And this again is the wonderful thing about the White House and it's what I tried to capture in the book. Presidents, and therefore their staffs, you get to touch the raw emotions and feelings of the American people. And that's what government should be about. You have to understand what the country is going through if you're going to lead it. And unfortunately, there were some very tough days...

(CROSSTALK)

COLMES: Hey, Ari. Good to have you with us. How's Scott McClellan (search) doing?

FLEISCHER: I think Scott is doing great.

COLMES: Is he?

FLEISCHER: A tough job, and I think he's doing well.

(CROSSTALK)

COLMES: Yes. You ever sit there and critique and say, "I do it this way. Here, I would answer it that way?"

FLEISCHER: To tell you the truth, I read the transcripts, but I don't watch it every day. I have a normal life now.

COLMES: Yes. Happy not to be in that room every day.

FLEISCHER: Well, that's true. On the day after I left the job, I was working out in the middle of the day. I was on a treadmill. I saw him. And I said, "Woah, I wouldn't want to be in that guy's shoes."

COLMES: It's a tough job. Who are you, who the president is and who the press secretary is — you've got guys like me, you know, who just keep going for it.

And you watch shows like ours, and people like me come on who clearly are not on the president's side.

FLEISCHER: That's right. I've noticed that!

COLMES: Is there like — but does the White House say, "Oh, I hate that guy. I don't like him saying those — we don't like the fact that he's out there saying these things."

HANNITY: No, just the co-host says that...

COLMES: Because Hannity is saying that. I wonder if you're saying that.

FLEISCHER: You know, the president's instructions to us were always to try to change the tone in Washington. And I got the joke. You turn on the television at night and people are giving their opinions left and right. That's the way it should be. And frankly, a lot of people tune in.

COLMES: Now, you indicate in the book a left-wing ideological bias in the media. But an argument can be also made that the press in the run-up to the war in Iraq did not strongly and aggressively question some of the president's contentions about WMDs. The New York Times, in fact, did a mea culpa and said that they relied on bad information from certain informants. So couldn't an argument be made the other way?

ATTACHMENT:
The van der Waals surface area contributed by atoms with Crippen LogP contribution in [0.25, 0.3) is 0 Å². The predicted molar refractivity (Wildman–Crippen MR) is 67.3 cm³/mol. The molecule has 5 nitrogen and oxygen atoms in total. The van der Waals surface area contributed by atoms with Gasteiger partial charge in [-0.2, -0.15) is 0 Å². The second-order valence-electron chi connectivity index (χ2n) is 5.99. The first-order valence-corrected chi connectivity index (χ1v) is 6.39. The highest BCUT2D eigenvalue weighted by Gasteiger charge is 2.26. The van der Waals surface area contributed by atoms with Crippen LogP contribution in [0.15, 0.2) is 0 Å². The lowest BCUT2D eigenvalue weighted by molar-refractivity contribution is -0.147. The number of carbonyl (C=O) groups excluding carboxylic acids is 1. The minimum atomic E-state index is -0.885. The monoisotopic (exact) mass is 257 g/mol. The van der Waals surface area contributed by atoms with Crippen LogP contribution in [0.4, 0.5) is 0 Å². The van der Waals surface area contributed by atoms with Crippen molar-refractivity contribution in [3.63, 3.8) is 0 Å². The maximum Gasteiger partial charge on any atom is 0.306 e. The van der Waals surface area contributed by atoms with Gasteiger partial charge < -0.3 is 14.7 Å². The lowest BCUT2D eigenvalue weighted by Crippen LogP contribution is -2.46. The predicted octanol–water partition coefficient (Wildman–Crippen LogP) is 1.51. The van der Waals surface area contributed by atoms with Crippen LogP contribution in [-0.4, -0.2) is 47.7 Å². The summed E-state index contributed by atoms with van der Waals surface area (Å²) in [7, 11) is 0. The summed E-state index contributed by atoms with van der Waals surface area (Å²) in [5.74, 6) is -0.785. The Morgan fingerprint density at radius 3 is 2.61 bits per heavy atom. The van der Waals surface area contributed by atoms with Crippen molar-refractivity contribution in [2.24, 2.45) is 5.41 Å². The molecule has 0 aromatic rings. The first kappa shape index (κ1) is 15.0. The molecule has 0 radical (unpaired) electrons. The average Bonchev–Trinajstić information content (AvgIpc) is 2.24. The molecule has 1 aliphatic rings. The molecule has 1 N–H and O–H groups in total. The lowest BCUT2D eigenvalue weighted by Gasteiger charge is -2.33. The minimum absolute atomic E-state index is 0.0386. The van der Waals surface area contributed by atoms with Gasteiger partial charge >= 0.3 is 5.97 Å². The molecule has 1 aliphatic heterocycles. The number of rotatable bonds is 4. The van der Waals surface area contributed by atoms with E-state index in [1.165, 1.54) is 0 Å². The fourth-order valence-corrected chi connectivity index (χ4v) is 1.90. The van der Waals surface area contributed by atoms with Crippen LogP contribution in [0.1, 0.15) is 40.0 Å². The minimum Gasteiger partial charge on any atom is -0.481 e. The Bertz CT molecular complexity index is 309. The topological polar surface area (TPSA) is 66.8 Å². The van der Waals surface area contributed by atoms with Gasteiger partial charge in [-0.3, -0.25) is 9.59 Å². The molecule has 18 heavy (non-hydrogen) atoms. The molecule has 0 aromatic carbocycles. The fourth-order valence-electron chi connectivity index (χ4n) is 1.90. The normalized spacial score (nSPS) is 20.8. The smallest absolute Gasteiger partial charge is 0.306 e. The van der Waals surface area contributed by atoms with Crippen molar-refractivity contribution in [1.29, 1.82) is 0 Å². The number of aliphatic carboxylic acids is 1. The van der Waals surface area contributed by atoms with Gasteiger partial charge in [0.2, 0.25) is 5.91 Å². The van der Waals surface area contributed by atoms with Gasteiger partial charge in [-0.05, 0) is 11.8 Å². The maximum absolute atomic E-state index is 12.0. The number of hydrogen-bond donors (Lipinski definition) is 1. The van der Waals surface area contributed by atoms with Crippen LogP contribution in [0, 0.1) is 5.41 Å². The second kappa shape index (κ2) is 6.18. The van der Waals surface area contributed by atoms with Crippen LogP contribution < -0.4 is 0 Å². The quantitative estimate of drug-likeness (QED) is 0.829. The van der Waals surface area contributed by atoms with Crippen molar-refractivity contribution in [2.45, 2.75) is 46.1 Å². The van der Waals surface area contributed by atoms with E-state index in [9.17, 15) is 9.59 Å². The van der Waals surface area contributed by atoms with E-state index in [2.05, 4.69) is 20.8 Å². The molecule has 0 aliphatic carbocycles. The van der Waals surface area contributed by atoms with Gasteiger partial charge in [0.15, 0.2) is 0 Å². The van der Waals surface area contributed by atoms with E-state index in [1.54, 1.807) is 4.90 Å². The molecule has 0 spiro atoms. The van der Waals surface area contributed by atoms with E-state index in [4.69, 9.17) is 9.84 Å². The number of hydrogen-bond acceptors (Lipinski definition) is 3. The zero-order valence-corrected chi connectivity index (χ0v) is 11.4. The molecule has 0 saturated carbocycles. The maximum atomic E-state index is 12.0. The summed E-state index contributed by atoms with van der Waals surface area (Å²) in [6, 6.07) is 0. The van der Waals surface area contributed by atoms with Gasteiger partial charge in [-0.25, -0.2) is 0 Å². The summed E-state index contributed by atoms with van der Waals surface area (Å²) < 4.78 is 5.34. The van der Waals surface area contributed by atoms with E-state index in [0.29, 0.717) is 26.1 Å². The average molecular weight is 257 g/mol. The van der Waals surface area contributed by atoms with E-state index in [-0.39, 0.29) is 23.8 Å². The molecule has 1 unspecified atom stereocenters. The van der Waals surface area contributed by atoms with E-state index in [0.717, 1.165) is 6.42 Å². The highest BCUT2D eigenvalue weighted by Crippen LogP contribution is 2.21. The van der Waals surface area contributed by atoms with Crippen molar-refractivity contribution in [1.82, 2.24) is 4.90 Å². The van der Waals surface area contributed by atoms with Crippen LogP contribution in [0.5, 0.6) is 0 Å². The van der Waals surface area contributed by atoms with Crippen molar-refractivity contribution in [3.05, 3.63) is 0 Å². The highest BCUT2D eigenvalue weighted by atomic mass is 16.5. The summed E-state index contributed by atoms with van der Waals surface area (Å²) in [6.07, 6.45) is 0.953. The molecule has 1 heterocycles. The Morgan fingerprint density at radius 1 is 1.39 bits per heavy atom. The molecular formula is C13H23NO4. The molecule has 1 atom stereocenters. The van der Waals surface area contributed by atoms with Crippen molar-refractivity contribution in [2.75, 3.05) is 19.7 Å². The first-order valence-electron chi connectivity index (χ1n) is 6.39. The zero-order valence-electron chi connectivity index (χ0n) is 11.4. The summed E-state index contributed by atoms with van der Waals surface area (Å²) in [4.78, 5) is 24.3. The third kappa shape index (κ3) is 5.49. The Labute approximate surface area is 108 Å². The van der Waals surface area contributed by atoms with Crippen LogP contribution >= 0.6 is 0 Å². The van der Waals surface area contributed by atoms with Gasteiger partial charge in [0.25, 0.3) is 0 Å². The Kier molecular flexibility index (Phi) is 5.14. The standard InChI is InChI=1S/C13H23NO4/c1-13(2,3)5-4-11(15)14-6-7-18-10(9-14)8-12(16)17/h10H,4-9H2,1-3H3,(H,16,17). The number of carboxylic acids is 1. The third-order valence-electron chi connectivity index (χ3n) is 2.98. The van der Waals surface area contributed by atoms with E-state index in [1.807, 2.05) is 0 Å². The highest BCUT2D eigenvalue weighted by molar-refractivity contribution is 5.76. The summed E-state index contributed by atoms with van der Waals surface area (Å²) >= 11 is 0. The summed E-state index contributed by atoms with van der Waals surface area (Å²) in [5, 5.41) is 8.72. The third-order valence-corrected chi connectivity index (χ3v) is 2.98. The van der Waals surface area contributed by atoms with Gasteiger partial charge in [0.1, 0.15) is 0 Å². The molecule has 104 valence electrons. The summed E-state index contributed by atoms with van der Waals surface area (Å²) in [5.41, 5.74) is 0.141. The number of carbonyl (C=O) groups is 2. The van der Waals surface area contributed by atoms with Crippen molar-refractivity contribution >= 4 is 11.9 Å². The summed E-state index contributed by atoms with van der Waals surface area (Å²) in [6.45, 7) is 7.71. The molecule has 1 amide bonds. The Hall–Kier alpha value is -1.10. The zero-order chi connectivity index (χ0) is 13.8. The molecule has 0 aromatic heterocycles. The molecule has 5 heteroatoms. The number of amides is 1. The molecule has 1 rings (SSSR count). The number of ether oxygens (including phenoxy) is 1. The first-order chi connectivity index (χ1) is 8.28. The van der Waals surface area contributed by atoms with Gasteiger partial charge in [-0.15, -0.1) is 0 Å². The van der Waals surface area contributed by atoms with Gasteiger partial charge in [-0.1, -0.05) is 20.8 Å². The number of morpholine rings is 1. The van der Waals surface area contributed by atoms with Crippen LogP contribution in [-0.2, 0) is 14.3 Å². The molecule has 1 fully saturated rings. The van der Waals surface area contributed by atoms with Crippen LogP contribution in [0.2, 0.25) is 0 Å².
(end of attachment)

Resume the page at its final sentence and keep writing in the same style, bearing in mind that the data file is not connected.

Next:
FLEISCHER: I'm sorry. I really disagree with that. The questions that I got in the run-up to the war with Iraq about where's the weapons of mass destruction. The weapons inspectors say they need more time. Why won't you give them more time? Helen Thomas (search) was particularly tough. And she turned out to be particularly accurate, I'm sorry to say, about we haven't found any WMD. "Why won't you give the inspectors more time?" So it was plenty tough. It's always plenty tough in that job.

COLMES: How did a guy like Jeff Gannon, Jim Guckert, get in there? How did that happen? As I understand it, you wouldn't take his questions for a week, is that right?

FLEISCHER: For one week, that's correct. This is a real tough one, because the problem you have got is who in the government should decides who is a reporter and who isn't? What standards do you use to make those decisions?

In the history of the White House — it's a long history — has been relatively inclusive, more so than the Senate and the House press galleries. And it's led to some colorful characters left and right...

COLMES: But it's not easy to get a day pass. He gets these daily passes. How does this happen? Isn't somebody on the inside giving this guy a pass?

FLEISCHER: Oh, sure. He couldn't have gotten in if he didn't have a pass.

COLMES: Knowing he would ask softball questions of the president, right?

FLEISCHER: Well, you know, he asked conservative questions. I don't know I would say those are softball...

COLMES: Oh, come on. You know some of the questions...

FLEISCHER: Does that mean the liberals in the room asked softball questions to Bill Clinton.... who asked softball questions to Bill Clinton?

COLMES: I don't know. To that extent, did they?

FLEISCHER: I think reporters' jobs are to ask tough questions. And if you get a question that matches what you believe, that doesn't necessarily mean there's something wrong with that.

COLMES: All right. But is there a security problem when someone like that gets in there, no one knows how he gets in, no one takes responsibility, using a phony name?

FLEISCHER: There was never a security issue. He had to go through the same metal detectors as everybody else and be searched just like everybody else. That was never a concern or an issue.

I think the tough part is, in this day of bloggers and computers and Internet, how do you define who is a reporter anymore? And even the White House Correspondents Association (search), which represents White House reporters, refused to take a position or a stand because they recognize, who can make this division and who else should be thrown out of that room?

HANNITY: Ari, there are a lot of liberals in that room. I watch them and I hear them often.

COLMES: That's good.

HANNITY: And you've met a lot of them.

It's a terrific book. It's a real — what a life you had working with the president. I hope everyone reads it. And I learned a lot reading it. Thank you.

FLEISCHER: Thank you.

HANNITY: Appreciate it. All the best to you, Ari.

HANNITY: We will be watching you.